I’ve been doing a lot of thinking about plotting and writing in general. I’ve looked back on how my writing has changed over the years (yeah, I’ve been doing this a LONG time). When I first started writing, I just wrote words. My manuscripts would include notes to myself either in parentheses or between asterisks. I’m not talking just a little note or reminder to fix something, I’m talking pages and pages of notes where I rambled on about the possibilities of a certain plot twist or general brainstorming.
I still leave myself the occasional note within the manuscript, but it’s usually when I’m done writing for the day and I don’t want to lose the train of thought or where I want to go next in the MS so I’ll leave a note before I save and close the document. This has cut down on my time when I come back to write the next day because I no longer have to read through what I wrote in the previous writing session—I just read my notes and pick up where I left off. Well, I may read the paragraph or a few sentences before my notes to get back into it, but it’s a far cry from the pages and pages of wordage I used to do.
I wrote by the seat of my pants with no plan whatsoever. Then I transitioned to doing my brainstorming sessions in notebooks. I ended up with pages and pages and sometimes several notebooks for one novel. Now this may be due to my obsessive nature; if I had to “cut” an idea or decided to change a plot point, I had to rewrite everything in a new notebook so I wouldn’t be distracted by things crossed out—those scribbles on the page drive me crazy (I even rewrite my lists if I have to cross something out).
And now I have a new method for writing/plotting. I mentioned the 3×5 index card plotting before, but I can’t stress enough how much time and energy this method saves me. If you aren’t familiar with this amazing method, you really must check it out. I first learned about it from the ever amazing Kimberley Griffiths Little. She has some posts on her blog that tell you all about the 3×5 index card method. You can read her first post here, the vlog from WriteOnCon is here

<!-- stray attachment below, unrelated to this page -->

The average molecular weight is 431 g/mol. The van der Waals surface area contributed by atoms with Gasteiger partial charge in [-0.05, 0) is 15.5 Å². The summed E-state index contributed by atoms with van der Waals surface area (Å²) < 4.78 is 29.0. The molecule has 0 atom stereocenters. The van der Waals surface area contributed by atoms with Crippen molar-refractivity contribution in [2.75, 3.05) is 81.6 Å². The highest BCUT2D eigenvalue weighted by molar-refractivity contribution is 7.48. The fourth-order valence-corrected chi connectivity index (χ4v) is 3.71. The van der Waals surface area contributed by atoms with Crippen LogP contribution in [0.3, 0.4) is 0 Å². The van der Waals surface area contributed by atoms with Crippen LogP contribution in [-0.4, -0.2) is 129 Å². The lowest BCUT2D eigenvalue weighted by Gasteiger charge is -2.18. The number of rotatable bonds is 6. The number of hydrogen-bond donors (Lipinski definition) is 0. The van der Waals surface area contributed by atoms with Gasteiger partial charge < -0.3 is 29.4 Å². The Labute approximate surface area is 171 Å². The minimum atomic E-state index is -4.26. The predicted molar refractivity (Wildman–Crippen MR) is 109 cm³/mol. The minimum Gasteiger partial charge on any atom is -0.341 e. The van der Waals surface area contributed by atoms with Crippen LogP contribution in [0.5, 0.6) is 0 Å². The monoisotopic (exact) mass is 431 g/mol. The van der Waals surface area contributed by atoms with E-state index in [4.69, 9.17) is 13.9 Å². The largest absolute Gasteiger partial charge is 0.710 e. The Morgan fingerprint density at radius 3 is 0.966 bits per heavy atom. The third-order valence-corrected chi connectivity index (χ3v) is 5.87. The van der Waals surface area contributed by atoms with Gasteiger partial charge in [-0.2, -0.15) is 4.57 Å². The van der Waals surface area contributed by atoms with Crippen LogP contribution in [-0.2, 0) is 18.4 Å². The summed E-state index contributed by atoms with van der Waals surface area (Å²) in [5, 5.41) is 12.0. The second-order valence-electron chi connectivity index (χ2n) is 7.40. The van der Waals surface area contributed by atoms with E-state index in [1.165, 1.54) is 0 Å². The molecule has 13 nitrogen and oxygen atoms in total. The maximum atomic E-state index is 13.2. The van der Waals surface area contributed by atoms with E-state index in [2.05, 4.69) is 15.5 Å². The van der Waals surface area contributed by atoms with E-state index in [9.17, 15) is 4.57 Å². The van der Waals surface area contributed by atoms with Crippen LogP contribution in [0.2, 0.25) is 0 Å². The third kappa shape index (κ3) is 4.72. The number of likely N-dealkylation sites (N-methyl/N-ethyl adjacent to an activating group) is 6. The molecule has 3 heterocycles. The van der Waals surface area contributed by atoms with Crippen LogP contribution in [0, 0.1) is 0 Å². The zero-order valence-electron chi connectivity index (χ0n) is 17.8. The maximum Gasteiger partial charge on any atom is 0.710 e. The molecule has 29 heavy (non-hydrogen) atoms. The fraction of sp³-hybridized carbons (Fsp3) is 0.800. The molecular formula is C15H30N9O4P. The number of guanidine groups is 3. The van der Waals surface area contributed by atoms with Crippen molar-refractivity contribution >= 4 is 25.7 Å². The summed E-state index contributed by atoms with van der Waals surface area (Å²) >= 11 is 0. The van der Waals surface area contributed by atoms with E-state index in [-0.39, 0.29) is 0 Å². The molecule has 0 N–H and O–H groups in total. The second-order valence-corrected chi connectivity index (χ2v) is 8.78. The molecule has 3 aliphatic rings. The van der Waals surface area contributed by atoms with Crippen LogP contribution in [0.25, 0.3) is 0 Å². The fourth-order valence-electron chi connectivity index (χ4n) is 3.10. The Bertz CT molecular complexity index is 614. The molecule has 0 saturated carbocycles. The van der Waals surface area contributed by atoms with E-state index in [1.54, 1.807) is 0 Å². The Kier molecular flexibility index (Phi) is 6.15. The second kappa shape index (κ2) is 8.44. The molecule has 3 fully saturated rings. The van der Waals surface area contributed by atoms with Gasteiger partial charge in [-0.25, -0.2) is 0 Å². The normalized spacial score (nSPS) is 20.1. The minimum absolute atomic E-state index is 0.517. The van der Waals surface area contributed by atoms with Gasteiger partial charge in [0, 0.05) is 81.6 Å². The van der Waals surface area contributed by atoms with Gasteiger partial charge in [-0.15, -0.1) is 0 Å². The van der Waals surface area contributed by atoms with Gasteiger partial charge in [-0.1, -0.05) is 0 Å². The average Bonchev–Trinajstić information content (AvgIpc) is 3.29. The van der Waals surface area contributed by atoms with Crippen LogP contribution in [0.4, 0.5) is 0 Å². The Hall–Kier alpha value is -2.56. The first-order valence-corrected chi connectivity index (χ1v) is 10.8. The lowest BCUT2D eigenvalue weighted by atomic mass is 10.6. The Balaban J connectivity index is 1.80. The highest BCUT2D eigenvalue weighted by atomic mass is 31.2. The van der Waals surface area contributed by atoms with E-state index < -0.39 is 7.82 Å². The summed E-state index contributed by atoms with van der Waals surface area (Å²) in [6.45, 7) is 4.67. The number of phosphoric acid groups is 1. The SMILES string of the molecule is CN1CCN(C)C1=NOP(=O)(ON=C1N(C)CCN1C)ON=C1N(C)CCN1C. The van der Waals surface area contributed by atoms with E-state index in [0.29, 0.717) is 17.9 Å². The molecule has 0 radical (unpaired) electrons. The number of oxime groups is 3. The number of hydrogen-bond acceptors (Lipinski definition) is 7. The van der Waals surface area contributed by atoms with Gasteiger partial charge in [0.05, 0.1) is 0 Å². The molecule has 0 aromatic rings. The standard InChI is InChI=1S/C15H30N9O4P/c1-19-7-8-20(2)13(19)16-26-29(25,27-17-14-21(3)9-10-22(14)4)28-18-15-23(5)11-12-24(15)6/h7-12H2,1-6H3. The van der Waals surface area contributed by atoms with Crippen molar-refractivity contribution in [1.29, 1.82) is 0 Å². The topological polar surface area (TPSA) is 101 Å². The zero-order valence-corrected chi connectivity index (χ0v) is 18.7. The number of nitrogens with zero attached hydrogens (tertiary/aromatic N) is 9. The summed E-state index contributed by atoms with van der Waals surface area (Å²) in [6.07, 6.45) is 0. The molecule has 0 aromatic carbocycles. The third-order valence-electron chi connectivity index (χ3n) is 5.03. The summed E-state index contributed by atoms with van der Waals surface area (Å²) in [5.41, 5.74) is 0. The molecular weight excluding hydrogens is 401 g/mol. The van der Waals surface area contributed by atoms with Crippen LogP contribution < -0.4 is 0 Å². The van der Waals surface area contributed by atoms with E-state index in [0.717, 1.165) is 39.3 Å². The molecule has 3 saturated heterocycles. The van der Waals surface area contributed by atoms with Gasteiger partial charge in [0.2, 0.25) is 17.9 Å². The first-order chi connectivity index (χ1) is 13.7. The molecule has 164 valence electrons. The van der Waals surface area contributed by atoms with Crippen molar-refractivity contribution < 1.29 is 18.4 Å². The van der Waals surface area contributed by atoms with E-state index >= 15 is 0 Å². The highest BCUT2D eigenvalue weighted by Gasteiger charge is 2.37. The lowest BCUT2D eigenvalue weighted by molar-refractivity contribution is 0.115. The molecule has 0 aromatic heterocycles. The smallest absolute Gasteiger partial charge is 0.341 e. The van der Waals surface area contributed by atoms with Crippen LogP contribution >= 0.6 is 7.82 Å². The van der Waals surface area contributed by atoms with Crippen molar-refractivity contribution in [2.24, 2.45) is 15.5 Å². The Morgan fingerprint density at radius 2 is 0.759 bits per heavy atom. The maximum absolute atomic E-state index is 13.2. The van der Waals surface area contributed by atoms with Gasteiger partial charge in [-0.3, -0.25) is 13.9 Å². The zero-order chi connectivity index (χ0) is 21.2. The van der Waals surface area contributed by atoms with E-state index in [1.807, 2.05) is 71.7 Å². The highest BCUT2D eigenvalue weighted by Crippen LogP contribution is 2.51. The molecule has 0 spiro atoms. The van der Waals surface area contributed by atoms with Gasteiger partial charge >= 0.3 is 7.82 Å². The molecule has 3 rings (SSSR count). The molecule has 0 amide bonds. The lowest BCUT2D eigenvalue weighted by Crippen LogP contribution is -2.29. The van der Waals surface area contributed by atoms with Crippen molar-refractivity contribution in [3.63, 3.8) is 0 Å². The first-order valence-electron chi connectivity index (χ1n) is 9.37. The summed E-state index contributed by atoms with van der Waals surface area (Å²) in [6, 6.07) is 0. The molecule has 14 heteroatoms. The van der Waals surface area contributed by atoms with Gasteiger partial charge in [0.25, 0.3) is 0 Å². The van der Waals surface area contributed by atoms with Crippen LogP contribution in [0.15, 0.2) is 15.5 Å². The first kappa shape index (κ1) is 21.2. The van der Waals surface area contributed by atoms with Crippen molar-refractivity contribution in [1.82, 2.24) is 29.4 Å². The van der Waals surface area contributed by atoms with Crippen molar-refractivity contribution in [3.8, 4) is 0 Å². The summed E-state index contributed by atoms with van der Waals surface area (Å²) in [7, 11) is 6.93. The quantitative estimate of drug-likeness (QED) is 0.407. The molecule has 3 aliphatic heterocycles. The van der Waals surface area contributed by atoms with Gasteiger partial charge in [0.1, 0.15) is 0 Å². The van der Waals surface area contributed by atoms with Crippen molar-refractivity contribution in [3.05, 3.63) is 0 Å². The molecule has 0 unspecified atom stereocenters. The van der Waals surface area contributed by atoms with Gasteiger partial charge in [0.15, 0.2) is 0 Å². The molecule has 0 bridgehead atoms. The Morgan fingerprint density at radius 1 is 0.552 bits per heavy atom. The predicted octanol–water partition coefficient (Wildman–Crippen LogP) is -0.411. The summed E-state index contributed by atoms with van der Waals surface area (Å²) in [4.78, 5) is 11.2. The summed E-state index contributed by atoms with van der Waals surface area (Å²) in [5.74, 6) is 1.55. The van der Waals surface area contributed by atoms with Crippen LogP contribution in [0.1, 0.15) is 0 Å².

, her follow up post can be found here, and her newest post can be found here (with some quotes from an email I sent her). Blogger seems to be having a bit of trouble (or maybe it’s just my computer) today so if the links don’t open right away, try again.
Anyway, this method has changed the way I write. Drafting is so much easier. Though the notebook people will be sad to lose my business, it’s awesome to be able to throw away a card instead of having to rewrite entire notebook pages because I changed my mind or the plot or a character changed.
For example, in the new MG I’m writing, the main character’s uncle played a huge roll. I had several cards with info about him, scenes with him, etc. I decided it was more important for my main character that her uncle not play such a large roll. So I went through my cards and took out the ones about the uncle that I needed to change. I rewrote new ones and slipped them into place. SOOO easy! He’s still a character in the book so I did keep the cards with his character information, but the scenes with him were thrown out and re-plotted—with the exception of one scene.
It’s been enlightening to take a look at how my writing process has changed over the years. I’m pretty sure I’m not the only one who’s changed the way they write. I don’t think we SHOULD still be writing the way we did when we first started—because we’re supposed to improve our writing. I don’t think our writing can improve if the way we write doesn’t change too. I could be wrong though.
Let’s see if I am! How many of you out there are still writing the same way you were when you FIRST started writing (you don’t have to count the things you wrote as a child—unless you want to)?